September 2017 marked the 250th birthday of John Macarthur (in case you don't remember from history class in school - he's the guy that trail blazed the Aussie wool industry, was a politician and pioneered the settlement in Australia) so what better way to celebrate some good old Aussie history then of course, inviting yourself around to his place for a cuppa and a poke around.
His place is called "Elizabeth Farm" and it just so happens that it is one of the oldest surviving European buildings in Australia. John and his wife Elizabeth came out to Australia is 1790 and the house/land commenced three years later. Sitting on the top of the hill, the house was originally an 100 acres that included the creek that lead to the Parramatta River that of course lead in the harbour that lead to the mother country. It was a smart move and the house and garden show a clear connection to their European heritage.
I took my tweenager niece, my mum and of course, my two boys. I expected Mum and I to really enjoy the house but to my great surprise, so did the kids! Thanks to amazing timing, we arrived just in time for the group tour lead by a "convict worker" at the house. It was a hands on tour so the kids learnt how to wash clothes, vacuum the rugs, pick veggies from the garden for dinner, sweep the court yard and prepare the meals in the kitchen. We all had so much fun and learnt a great deal too. My 3 year old was instructing me that evening on how to clean the rug! I couldn't believe how much information he had absorbed.
I love visiting places like this. Like so many of Sydney's Secret Places, I had no idea of it existence yet it is so significant in my history.
The garden of Elizabeth Farm is two centuries old and contains some of the oldest European plants in Australia, in fact the Olive tree shown in the photos below is noted as being THE oldest having been planted in 1805. It produced Olives last season for the first time in 20 years. It was even once struck by lightening! A stunning Chinese Elm was planted in the 1850's. Once the popular picnic spot for employees it's now fenced off with supports brought in to prop up its ageing limbs. A prickly pear remains by the side entrance. Having now been declared a pest, the museum has received special dispensation to keep it. The cactus bugs that live underneath the plant when squashed, produce a red dye that would have been used by house occupants to stain textiles etc.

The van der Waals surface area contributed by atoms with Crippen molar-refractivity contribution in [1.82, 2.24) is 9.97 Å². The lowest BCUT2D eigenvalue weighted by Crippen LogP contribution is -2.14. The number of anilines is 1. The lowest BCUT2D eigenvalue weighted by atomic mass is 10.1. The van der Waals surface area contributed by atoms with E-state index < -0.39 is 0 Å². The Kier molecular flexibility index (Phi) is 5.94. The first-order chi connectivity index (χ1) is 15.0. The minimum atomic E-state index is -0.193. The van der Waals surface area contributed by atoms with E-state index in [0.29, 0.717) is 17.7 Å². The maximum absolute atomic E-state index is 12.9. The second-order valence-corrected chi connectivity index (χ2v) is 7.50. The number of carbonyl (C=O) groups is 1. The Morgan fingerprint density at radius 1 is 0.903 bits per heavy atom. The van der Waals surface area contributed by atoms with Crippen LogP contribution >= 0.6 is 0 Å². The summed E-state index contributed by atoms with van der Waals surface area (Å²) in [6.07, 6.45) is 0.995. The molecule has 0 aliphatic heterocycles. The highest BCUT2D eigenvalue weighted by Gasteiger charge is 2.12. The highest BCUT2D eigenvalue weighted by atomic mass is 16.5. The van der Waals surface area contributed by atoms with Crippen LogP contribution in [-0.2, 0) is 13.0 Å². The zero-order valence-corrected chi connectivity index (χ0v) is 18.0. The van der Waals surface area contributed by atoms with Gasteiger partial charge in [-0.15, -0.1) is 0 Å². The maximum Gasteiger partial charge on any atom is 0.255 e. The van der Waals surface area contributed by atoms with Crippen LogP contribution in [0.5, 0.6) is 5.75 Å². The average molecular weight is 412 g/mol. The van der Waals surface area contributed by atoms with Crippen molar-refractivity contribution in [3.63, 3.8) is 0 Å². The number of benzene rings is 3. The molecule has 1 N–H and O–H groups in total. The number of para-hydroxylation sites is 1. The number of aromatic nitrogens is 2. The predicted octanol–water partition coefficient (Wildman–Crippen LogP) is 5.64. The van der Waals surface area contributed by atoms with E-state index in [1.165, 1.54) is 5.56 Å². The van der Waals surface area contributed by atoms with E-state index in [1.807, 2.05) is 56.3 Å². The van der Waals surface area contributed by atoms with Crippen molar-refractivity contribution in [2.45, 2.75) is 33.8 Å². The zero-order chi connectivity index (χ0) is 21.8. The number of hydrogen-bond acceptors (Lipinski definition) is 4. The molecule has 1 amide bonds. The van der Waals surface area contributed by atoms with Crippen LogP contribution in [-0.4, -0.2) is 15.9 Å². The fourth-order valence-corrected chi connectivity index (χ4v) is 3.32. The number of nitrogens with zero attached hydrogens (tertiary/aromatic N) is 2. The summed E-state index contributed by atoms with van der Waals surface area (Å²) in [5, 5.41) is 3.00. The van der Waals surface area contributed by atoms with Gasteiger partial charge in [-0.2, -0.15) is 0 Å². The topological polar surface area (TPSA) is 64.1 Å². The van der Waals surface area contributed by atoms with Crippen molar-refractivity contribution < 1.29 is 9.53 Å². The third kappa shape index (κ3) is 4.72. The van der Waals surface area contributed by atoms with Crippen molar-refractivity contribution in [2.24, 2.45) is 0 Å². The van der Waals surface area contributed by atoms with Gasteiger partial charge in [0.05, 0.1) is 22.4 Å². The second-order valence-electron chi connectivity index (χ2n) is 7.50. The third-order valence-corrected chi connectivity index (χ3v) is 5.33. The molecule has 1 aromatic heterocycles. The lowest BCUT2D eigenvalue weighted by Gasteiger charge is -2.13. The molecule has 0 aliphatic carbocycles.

Click on the images to enlarge and read more.
The garden is what truly makes Elizabeth farm so magical for me. The present layout has been recreated using archival and archaeological sources and family records. Did you know that John Macarthur introduced the pink china rose to Australia? AND assisted in the introduction of the Camellia?! When the afternoon breeze started to blow, I could easily image siting on the Eastern verandah soaking in the amazing garden smells and the views of (then) lush rolling hills in the distance.
Now to those scones. I'm sorry to say I did not get a photo of them because they were absolutely inhaled! Without a doubt, they are some of the BEST scones I have ever tasted in my life. You must have these scones at the Elizabeth Farm cafe at least once in your life, you simply must. The recipe is a mixture of flour, cream and milk (not lemonade as suspected). They were so light and fluffy *drooooooollllllll*
We left several hours later, extremely happy with full bellies.
Although they may never read this - thank you staff at Elizabeth Farm for an absolutely wonderful, unforgettable day.
How to get there:
Address: 70 Alice Street, Rosehill
Opening Hours: Everyday 10am-5pm (Closed Good Friday and Christmas Day).